There are some small ones that are very good as fast coastal boats and even some medium ones that with a careful sailing are good offshore boats but even those exceed my budget and don't offer the same kind of performance in bad weather a same priced well chosen monohull can offer.

Besides I am not the kind of guy that likes to make defensive sailing and I would be probably in trouble, sooner or later, with one of those small offshore cats

But for a guy that has the money for a 50ft cat there are very interesting propositions in what regards speed, cruising amenities, comfort, space and seaworthiness. I guess that if someone has the money for that it will not be preoccupied with marina prices that in Europe are huge and that, just for that, would take any cat from my list of options: They pay the double of a similar sized monohull.

Regards

Paulo

Last edited by PCP; 12-01-2011 at 03:05 PM.
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  #1729  
Old 12-01-2011
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Quote:
Originally Posted by Faster View Post
Another 'thoroughly (surprisingly) modern' old Carl Schumacher design is the Express 37... One of the better boats in that size range from that era, IMO...






Yes, I agree, that one deserves a post on this thead.

Even if I don't know much about older boats, I can see that the design is very good and advanced for its time, as it was its building techniques and that raises two questions:

Why the hell did this boat was only built during a short period of time and in so short numbers (1984-88 -65 built)?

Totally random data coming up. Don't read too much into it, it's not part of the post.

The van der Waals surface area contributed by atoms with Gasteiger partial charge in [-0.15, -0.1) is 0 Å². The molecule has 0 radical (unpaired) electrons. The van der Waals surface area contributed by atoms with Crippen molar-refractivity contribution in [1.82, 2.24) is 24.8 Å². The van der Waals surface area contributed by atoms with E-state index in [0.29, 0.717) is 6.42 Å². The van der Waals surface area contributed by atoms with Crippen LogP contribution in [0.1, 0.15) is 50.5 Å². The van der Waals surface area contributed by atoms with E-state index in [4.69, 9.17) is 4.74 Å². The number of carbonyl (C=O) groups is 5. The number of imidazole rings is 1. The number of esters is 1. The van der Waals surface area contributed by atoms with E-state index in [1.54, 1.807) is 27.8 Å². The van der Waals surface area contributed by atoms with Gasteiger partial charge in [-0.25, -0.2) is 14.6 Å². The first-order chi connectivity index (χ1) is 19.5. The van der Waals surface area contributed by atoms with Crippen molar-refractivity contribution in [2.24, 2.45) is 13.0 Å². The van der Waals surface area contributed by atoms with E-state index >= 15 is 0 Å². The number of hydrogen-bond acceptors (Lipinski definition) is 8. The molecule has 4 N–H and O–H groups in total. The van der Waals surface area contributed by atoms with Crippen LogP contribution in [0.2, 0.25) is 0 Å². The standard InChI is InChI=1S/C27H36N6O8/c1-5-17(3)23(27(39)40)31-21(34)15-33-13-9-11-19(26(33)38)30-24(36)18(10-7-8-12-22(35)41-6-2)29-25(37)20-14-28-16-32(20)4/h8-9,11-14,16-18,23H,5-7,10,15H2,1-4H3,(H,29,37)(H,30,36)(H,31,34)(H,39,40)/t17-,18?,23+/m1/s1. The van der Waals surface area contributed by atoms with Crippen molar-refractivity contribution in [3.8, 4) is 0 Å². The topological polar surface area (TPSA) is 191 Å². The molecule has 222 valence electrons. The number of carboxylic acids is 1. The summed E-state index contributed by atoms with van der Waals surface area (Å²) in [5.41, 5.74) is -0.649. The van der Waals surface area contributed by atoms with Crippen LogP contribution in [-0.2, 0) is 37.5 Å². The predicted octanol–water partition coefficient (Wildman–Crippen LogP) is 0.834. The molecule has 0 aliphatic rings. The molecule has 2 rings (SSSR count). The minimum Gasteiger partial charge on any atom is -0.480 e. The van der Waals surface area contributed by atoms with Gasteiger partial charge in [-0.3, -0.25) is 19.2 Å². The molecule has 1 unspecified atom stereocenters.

Why a man that was way ahead of its time like Carl Schumacher designed so few sailboats?

He was born in 1949 and died in 2002 and almost all its boats were designed over a short period between 1982 and 1988. It seems to me that a lot of talent was wasted

Sailboat Designs of Carl*Schumacher

Back to the Express 37, it was a very light boat, with about 5000kg of weight, about 40% of them in ballast, a moderate beam of 3.51 m and with a hull that looks almost actual the boat could only be very fast and seaworthy.

With that weight the boat had to have a very careful construction using the best available materials and techniques and that was the case. The boat had an Llyods approved balsa-cored hull using acrylic modified epoxy resins applied through vacuum infusion techniques.

Except balsa for the core, this is the materials and techniques that are used to build Salona yachts and that only production builders that make expensive boats use today. That shows how advanced that boat was, not only in design, but also in construction.